One of the most asked questions from worship leaders is about recruiting highly talented musicians for their worship team. Over the years, I have seen some patterns arise in my own experience as well as in talking to many worship leaders. Yes, there are a lot of good musicians out there. And, I think there are some good reasons they may not be on your team.
Attracting good musicians and keeping them is a lot of work. Here are some things missing for many worship leaders
Sloppy Support: Putting a bunch of excellent players together does not automatically allow them to succeed. Music charts that are clean, rehearsals that are well-planned, and all the support of sound, staging, and lighting are needed as well. Poor administration sometimes equals poor execution. Good players want to succeed, and they will be scared off if you prove lackluster in support.
Talent Deficit: A good musician will attract good musicians. You don’t have to be the best musician, but are you credible? Have you earned the right to lead others musically? This is also true if you put an amazing player along side someone who has never even paid for one music lesson. Your ratio has to be such that you do not have a deficit of talent that drags down quality. Otherwise, you will lose the talent you have.
Unhealthy Relationships: Are you willing to redeploy people who don’t make the grade? Are you willing to spend time encouraging the people on your team? If you have healthy relationships this includes being able to remove people on your team that might be in the way of your ministry goals. It also will be important in showing appreciation to those that volunteer.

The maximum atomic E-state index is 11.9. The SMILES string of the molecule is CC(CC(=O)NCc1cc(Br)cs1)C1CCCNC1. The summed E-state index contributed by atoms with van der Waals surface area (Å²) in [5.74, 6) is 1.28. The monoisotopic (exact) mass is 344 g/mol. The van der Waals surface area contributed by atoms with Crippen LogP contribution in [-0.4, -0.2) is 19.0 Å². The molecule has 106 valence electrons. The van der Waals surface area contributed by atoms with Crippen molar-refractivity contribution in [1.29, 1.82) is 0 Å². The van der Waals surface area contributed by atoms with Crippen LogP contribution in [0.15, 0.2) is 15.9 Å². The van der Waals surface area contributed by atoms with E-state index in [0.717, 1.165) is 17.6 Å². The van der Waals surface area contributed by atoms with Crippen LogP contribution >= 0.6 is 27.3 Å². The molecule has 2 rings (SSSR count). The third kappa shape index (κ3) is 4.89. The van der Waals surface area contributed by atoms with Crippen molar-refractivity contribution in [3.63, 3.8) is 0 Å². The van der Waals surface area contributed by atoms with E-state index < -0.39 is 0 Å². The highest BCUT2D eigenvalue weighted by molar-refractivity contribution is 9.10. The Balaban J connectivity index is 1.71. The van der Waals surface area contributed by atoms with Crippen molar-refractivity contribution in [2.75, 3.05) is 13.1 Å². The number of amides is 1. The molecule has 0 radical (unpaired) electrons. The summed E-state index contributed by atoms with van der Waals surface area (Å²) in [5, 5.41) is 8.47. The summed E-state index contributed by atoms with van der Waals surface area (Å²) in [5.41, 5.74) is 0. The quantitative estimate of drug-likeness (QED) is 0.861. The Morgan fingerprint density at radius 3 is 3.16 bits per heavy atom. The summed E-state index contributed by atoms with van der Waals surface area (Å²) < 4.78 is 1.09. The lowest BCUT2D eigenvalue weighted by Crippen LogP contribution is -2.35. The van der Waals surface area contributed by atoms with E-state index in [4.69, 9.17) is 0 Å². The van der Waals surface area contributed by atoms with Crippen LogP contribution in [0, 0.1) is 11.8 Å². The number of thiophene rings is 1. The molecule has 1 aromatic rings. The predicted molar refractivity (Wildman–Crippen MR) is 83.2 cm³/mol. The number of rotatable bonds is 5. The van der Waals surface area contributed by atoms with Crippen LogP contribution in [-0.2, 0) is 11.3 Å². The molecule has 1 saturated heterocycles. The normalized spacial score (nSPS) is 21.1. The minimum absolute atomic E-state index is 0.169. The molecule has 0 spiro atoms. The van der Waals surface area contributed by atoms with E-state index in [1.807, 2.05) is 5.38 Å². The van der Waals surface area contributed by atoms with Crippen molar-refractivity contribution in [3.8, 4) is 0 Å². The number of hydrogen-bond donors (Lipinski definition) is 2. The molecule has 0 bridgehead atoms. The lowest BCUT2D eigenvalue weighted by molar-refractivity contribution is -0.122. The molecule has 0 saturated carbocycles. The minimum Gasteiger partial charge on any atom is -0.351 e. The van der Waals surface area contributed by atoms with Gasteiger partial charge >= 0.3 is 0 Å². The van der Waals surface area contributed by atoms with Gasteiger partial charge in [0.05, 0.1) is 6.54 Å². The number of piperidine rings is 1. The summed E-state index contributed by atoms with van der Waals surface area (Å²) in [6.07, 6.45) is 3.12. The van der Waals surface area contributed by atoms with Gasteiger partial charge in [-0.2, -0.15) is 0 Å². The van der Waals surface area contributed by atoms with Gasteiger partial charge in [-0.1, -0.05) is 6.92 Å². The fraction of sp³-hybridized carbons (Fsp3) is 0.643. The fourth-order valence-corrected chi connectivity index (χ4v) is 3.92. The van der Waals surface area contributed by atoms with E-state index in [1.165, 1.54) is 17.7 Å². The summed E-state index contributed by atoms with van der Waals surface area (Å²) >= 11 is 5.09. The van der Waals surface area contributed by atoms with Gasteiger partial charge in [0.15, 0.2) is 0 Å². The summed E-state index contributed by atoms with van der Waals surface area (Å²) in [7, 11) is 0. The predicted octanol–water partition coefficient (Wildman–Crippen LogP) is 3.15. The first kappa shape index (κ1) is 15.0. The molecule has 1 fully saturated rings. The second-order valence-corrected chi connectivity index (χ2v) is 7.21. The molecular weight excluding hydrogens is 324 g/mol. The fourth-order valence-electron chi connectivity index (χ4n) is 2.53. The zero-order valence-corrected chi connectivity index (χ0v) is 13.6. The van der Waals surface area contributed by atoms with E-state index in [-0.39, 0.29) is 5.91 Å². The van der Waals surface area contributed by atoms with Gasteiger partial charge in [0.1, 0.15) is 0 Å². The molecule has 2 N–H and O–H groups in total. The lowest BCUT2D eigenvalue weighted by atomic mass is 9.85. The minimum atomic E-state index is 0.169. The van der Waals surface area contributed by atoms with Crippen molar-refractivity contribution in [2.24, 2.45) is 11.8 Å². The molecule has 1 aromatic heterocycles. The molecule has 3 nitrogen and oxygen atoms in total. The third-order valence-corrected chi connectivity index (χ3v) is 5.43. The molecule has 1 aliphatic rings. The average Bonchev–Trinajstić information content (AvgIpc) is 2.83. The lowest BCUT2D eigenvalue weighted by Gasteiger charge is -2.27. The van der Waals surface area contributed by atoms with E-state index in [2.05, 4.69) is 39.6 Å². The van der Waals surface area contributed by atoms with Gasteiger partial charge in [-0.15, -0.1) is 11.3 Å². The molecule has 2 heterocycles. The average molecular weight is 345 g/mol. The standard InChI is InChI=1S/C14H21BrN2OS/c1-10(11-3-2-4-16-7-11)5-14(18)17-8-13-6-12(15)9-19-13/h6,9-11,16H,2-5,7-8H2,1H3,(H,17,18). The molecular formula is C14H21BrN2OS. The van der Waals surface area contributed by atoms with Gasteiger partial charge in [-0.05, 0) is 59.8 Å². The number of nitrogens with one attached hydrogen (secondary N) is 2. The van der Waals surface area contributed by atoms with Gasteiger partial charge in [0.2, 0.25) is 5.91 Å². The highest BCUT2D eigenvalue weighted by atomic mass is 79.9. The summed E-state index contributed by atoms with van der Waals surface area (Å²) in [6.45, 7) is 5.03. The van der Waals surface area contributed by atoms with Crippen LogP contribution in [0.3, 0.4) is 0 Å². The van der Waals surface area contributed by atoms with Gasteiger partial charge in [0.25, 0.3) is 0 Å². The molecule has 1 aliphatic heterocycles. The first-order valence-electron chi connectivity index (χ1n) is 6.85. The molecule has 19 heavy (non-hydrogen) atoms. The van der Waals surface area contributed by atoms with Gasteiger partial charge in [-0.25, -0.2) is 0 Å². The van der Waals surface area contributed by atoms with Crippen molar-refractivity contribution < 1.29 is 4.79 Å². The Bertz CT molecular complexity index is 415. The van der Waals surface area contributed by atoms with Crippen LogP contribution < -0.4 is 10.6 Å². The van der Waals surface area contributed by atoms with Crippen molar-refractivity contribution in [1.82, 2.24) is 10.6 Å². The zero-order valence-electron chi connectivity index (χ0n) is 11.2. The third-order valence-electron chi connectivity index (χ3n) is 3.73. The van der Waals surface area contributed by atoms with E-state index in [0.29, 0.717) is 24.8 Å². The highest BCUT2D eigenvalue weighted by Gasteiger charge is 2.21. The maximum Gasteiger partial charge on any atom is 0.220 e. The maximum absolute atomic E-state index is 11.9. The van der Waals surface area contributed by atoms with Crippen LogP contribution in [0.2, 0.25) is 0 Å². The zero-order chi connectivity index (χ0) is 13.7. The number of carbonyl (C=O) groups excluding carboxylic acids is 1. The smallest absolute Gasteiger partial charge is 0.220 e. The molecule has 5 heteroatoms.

Rockstar Status: If you are a rockstar, forget about attracting real servants on your team. Ultimately, you cannot use a position to lead no matter who you are. Even employers who view their staff as below them eventually lose their best people. Money is not as motivating as following a leader who is a servant. How do you serve your worship team?
Unclear Purpose: Very talented musicians are like those God specifically gifts with lot of money. They feel obligated to be good stewards and invest where it will make a difference. If you cannot articulate and live out the values of what the worship team is about it makes it hard for people to invest in it with you. Why are you passionate about leading others in worship? How do you communicate that to those on your team?
I truly believe that you can have a team of very talented people. You can beg and bribe good musicians to fill a slot. However, to actually grow and keep a team staffed requires more than plugging holes. It takes heart as well as skill on the part of the worship leader. The only barrier is you. Build yourself with these things and they will come.